This bookshelf is mostly art history and art museum guides. And more dolls.

These are architectural flat files for storing art and prints. My color printer and scanner are on top.

It's really great to have my own space, exactly the way I want it. I've spent the last couple of weeks slowly moving things in from the various nooks & crannies around my house. I still need to put up art & pictures, etc.

Friday, January 27, 2023

More 2022 Paper Doll Wrap-Up

 Today is the last of my 2022 wrap-up posts. I did a lot more in 2022 than I thought! This post is all about Paperdoll Review so there will be lots of links to those projects. I did a lot with Jenny in 2022 and I can't remember ALL of it, but there are a few projects I want to highlight. 

At the beginning of the year, I had a really unique opportunity. Jenny asked me if I'd like to color a set of Tom Tierney's drawings. Of course!! And then I was hit with a bit of imposter syndrome. How could I ever do this?! Once I started, it was fine. I colored these in Sketchbook Pro on my Surface. It was this project where David Wolfe gave me the feedback that has stuck with me since: push the values. He was absolutely right! I went back in, punched up the lights & darks, and there we go!! Much better. The cover concept came from David, too, and I executed it. There are loads of pictures in the link above.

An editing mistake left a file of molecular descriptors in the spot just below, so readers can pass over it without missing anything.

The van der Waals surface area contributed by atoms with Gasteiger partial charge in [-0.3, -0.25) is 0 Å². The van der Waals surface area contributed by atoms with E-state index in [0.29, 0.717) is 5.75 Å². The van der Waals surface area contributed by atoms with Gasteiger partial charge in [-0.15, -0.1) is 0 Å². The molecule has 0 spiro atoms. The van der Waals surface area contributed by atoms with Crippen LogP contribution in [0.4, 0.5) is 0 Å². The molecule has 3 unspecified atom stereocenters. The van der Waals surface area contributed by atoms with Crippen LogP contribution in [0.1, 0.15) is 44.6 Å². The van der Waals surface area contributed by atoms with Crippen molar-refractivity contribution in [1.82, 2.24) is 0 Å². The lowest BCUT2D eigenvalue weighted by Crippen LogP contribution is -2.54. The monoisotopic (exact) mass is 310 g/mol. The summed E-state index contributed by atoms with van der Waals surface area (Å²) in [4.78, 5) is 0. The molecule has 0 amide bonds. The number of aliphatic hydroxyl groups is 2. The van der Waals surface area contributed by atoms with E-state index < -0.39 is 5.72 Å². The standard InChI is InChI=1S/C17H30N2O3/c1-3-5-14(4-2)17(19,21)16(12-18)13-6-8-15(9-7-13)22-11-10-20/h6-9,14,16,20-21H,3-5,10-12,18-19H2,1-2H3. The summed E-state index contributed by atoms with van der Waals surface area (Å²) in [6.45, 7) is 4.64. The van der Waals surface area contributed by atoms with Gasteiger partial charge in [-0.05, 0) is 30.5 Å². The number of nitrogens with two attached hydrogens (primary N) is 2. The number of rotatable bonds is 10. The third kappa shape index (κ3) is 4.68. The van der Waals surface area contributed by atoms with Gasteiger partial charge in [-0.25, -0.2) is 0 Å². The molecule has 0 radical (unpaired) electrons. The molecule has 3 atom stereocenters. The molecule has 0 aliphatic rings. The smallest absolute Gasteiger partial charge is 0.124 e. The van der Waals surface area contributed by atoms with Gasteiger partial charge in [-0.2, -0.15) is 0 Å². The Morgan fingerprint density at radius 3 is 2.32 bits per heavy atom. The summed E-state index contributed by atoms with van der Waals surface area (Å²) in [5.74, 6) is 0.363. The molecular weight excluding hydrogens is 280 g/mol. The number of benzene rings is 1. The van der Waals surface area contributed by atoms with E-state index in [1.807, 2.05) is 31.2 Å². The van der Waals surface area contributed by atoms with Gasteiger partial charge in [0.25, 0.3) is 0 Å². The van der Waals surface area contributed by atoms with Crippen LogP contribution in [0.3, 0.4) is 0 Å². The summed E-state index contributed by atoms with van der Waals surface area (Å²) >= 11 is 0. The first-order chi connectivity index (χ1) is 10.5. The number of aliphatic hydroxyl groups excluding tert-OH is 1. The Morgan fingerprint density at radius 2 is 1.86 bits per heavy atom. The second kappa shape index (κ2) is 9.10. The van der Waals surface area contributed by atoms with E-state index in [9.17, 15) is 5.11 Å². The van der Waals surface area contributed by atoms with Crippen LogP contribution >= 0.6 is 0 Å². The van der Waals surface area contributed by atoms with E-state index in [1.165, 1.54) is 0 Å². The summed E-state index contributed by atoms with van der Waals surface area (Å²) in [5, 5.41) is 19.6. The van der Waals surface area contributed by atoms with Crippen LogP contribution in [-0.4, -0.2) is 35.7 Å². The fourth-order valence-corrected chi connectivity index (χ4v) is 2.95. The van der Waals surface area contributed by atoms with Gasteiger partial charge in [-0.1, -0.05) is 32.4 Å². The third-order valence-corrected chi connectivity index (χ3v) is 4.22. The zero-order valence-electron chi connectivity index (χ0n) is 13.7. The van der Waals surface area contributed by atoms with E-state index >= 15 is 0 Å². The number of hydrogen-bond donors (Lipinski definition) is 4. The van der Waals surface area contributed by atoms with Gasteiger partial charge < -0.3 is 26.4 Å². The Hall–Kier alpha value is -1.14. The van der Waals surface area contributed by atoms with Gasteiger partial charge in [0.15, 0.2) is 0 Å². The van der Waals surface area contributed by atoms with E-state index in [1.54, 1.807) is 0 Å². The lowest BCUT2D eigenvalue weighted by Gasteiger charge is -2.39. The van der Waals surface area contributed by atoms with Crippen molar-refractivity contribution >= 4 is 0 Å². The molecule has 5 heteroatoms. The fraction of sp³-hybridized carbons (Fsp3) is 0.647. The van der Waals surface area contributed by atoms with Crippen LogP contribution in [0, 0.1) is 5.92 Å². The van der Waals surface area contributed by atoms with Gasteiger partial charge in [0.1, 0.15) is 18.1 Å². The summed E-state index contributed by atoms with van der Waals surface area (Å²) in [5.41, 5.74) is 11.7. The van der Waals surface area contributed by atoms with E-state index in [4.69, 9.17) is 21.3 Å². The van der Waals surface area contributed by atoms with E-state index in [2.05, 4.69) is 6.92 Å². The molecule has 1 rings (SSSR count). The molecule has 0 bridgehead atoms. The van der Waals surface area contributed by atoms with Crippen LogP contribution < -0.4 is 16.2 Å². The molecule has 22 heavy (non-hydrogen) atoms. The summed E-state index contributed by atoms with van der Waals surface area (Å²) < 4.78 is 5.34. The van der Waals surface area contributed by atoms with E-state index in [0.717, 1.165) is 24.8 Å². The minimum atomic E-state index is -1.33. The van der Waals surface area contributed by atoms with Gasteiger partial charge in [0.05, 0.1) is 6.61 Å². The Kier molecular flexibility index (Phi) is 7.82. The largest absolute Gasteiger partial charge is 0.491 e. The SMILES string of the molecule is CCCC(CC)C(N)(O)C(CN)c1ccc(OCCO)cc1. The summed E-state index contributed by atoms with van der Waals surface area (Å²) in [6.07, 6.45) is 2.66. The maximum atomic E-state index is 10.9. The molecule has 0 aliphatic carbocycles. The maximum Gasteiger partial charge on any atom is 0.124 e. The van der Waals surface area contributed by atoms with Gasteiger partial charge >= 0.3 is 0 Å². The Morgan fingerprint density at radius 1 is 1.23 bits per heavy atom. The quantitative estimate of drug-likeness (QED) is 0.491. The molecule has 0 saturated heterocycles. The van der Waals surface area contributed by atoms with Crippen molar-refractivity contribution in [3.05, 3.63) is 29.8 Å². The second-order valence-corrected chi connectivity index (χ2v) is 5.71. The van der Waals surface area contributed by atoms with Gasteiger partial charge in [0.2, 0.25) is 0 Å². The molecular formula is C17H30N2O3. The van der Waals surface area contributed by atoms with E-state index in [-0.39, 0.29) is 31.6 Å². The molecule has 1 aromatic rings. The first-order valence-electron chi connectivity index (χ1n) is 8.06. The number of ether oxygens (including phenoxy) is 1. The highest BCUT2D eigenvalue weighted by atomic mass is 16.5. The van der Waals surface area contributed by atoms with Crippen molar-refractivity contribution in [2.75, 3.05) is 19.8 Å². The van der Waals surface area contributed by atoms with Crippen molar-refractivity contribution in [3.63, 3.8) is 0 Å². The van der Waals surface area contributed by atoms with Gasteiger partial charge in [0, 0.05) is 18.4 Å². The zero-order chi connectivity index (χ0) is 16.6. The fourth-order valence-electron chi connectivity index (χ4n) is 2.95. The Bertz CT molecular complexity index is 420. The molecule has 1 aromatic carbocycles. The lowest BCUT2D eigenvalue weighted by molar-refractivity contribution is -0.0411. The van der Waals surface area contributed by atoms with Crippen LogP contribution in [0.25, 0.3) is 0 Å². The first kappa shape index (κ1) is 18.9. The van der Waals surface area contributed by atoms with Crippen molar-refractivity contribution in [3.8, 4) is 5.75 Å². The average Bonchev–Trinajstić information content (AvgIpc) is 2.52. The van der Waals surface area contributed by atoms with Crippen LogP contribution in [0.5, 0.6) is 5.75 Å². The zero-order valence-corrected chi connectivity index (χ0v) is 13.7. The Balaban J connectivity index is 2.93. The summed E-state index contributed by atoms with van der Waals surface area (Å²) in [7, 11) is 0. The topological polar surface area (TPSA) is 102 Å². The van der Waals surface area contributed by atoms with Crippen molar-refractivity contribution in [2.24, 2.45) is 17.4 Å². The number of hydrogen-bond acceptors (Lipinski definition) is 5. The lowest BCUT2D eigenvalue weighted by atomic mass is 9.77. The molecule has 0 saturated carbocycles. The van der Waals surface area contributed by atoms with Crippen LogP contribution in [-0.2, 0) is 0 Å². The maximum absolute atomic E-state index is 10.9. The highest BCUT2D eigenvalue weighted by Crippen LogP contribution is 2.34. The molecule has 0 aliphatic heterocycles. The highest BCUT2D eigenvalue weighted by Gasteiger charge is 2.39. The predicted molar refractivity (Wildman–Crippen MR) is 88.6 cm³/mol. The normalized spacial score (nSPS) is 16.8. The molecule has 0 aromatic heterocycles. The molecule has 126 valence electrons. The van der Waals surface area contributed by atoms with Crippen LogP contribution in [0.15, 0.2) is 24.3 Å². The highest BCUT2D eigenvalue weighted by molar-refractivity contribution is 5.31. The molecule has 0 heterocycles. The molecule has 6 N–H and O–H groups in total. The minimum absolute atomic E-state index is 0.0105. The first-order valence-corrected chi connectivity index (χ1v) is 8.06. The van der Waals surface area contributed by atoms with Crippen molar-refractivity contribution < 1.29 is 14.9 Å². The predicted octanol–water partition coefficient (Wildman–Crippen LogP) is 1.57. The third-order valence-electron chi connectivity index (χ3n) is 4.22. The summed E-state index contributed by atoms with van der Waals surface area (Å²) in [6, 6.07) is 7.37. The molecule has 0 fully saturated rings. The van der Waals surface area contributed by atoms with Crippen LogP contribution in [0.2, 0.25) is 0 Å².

And then, at the other end of 2022, I colored in a set of paper dolls by Brenda Sneathen Mattox! We met at the convention which was a definite highlight for me. This one was so much fun! Again, I felt slightly intimidated. I really love Brenda's soft watercolors and I wanted this to have that feel. I don't think it does, but I'm really happy with it. One of the great advantages of digital art is the variety of colors available. I tried to use this advantage in this book while staying true to the theme and Brenda's art. The cover concept and execution are all mine here. The illustrations were colored in Procreate on my iPad Pro and the covers were "painted" in Sketchbook Pro on my Surface.